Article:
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I'm always aware of audience expectations - how to meet those expectations, and how to play against them - right up until the very last moment, of every scene, sequence and act.

Watching movies, I often wonder where the story is going to take me, and what the next reversal might be.

If a movie plays out as expected, that's predictable. If a movie gets to a place I was anticipating but in an unexpected way, that's enjoyable. When a movie leads me down one path, only to take me to an entirely different destination, I know I'm in the hands of a good storyteller.

Certain genres, like the thriller, appear more malleable to the reversal. But reversals are essential to all dramatic writing.

Take the 2011 movie, The Kid with a Bike. Written and directed by Belgian brothers Jean-Pierre and Luc Dardenne, it is the slight but involving story of an 11-year-old, Cyril (Thomas Doret), who is abandoned by his father, and taken in by a kind hairdresser, Samantha (Cécile de France).

(Spoilers ahead. The movie is streaming at Netflix).

Cyril falls in with a young drug dealer, who moves Cyril to attack and rob a newsstand owner and his teenage son. After apologizing to the newsstand owner through mediation, Cyril escapes with a warning.

In the last few scenes, the Dardennes cleverly play against the natural expectation that the drug dealer will resurface to spoil Cyril's new life with Samantha. But, in fact, a relatively minor character plays a larger role in the film's denouement.

During a chance meeting at a gas station, Cyril runs into the newsstand owner and his son, Martin, who has been unable to forgive Cyril for his crimes.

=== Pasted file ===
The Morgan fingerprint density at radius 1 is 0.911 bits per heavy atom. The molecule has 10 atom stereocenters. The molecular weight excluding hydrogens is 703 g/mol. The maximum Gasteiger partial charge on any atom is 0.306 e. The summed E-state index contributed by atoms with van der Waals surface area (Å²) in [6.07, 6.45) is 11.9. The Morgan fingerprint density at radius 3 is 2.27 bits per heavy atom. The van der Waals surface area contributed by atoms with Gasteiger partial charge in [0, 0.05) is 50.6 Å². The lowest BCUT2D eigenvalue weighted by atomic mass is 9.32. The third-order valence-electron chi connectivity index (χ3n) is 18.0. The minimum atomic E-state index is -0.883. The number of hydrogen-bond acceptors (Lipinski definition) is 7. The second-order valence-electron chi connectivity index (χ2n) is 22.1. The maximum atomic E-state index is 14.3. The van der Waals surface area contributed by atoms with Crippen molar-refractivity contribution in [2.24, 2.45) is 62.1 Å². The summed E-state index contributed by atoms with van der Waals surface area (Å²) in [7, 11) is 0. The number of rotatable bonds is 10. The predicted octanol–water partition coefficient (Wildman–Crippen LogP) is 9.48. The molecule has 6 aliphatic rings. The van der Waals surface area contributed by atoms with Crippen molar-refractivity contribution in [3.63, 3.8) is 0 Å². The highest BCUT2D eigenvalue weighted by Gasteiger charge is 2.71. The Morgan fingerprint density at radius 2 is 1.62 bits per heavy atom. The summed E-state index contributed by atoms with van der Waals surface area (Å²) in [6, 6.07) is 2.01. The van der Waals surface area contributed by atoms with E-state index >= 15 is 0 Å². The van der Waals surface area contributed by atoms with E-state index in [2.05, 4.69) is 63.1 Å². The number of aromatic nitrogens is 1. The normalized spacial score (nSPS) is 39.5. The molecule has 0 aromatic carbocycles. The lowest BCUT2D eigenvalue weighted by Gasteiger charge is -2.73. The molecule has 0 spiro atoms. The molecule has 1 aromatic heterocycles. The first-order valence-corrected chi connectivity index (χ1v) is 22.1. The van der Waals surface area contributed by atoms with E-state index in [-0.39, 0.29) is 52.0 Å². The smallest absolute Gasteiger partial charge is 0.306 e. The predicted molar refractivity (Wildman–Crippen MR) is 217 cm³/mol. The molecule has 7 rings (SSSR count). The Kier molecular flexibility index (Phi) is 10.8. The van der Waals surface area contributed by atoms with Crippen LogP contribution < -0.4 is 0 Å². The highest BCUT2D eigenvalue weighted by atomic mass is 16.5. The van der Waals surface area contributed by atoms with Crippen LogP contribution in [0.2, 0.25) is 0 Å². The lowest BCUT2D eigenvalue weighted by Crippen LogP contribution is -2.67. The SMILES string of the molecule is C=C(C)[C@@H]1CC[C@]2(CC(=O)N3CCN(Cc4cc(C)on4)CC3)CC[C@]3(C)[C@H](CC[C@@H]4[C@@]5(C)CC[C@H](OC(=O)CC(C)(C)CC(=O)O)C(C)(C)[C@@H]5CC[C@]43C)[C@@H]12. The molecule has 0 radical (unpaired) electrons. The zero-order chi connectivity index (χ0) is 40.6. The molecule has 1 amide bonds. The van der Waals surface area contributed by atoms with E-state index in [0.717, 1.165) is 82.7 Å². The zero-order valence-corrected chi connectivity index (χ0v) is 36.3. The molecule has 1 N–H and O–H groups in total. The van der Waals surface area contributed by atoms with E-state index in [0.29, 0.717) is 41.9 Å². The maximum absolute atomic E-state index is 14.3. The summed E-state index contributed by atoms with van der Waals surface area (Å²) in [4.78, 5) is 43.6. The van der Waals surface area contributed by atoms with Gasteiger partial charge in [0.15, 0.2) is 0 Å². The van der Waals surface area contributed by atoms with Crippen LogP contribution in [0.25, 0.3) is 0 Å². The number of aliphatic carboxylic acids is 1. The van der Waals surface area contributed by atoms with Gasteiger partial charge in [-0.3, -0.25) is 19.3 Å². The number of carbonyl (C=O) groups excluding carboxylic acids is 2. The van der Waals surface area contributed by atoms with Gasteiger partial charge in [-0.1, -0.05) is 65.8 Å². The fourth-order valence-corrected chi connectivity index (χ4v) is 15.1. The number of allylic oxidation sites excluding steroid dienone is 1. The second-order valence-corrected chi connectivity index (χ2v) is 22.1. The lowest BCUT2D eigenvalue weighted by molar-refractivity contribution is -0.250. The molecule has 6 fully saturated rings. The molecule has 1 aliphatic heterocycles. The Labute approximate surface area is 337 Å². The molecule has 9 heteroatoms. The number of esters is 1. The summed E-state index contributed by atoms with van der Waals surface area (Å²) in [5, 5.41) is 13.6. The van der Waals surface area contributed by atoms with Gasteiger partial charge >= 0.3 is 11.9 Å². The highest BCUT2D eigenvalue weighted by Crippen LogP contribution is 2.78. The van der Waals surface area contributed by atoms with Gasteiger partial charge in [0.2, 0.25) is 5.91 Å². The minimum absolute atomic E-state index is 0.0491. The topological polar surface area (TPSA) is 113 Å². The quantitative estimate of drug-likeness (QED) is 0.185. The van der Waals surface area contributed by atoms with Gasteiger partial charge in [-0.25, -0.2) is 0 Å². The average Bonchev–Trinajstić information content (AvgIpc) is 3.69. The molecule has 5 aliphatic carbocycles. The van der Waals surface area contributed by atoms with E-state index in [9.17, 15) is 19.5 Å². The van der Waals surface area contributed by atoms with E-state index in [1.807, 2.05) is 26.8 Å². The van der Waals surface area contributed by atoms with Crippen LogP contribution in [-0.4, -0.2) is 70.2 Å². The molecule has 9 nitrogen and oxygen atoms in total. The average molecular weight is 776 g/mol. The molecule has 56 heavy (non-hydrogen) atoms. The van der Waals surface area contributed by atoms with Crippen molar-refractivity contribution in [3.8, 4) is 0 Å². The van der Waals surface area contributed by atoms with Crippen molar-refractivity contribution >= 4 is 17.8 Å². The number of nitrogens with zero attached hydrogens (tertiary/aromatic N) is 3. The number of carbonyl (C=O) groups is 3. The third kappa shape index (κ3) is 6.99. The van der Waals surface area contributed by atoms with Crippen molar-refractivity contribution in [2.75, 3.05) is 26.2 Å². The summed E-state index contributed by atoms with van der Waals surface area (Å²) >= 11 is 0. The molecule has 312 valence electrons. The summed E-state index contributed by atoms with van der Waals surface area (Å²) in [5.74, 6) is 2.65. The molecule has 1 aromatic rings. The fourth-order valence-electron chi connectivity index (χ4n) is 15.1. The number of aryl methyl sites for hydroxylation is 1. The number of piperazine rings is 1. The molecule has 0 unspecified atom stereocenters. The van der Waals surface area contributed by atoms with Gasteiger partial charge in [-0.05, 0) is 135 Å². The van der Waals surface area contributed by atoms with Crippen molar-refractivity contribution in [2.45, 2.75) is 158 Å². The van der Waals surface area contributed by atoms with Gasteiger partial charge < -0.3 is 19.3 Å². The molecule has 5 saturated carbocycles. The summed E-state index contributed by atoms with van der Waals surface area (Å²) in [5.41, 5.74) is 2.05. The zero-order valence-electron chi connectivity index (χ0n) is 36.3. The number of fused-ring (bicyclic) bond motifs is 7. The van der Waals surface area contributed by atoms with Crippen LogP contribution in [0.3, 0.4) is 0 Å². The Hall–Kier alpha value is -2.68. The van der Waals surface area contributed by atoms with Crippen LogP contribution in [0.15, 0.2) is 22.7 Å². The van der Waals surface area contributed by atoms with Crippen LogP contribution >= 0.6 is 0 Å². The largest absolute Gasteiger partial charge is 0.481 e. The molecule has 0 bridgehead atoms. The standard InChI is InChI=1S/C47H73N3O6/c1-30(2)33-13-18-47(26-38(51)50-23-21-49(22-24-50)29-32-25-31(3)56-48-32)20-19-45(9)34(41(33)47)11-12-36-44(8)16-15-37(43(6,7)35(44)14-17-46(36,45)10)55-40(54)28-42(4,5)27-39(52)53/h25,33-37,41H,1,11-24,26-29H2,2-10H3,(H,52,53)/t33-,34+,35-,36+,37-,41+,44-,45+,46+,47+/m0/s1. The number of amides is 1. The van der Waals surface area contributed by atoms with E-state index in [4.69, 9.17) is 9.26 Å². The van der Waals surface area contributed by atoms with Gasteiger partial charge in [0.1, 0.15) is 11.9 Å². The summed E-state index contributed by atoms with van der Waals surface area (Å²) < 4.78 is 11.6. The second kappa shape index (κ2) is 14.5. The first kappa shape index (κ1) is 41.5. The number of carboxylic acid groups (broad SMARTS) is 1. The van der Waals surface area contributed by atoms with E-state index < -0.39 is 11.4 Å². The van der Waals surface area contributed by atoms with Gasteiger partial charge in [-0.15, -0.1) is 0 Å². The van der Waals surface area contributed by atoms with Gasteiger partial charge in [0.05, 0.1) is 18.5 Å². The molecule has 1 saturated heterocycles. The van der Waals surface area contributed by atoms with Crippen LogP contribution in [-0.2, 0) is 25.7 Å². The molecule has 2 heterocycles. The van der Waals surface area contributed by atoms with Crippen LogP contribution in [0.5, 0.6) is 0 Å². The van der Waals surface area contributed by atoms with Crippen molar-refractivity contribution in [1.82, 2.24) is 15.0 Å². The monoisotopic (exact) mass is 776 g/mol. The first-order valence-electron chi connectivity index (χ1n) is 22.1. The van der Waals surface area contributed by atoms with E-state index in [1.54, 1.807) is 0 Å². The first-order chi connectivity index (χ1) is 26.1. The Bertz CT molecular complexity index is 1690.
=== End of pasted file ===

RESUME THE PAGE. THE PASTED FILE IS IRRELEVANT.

Martin chases Cyril down the street, runs him off his bike, and attacks him. After a scuffle, Cyril runs into woods adjacent to the street, and climbs up a tree. Martin pelts Cyril with rocks, one of which hits Cyril, sending him falling to the ground.

The woods is a recurring location. A place where Cyril has hung out with the drug dealer, and rehearsed his attack on the newsstand owner. That adds another layer of tension to the scene, planting the idea that the drug dealer might reappear, but as Cyril's savior.

The newsstand owner's reaction to Cyril's fall adds another twist.  The Dardennes present him as an upstanding member of the community. But when Martin reports that Cyril is not moving, he proposes they lie to the authorities.

As this scene played out, I believed Cyril might be dead.

When he regains consciousness and walks away, the moment is not only uplifting, it creates a terrific release of tension. Because The Kid with a Bike is a drama with several tragic moments, the ending is in no way predictable.

In this simple sequence, the Dardennes exploit our assumptions about the characters, location, and genre to keep us guessing until the very last moment.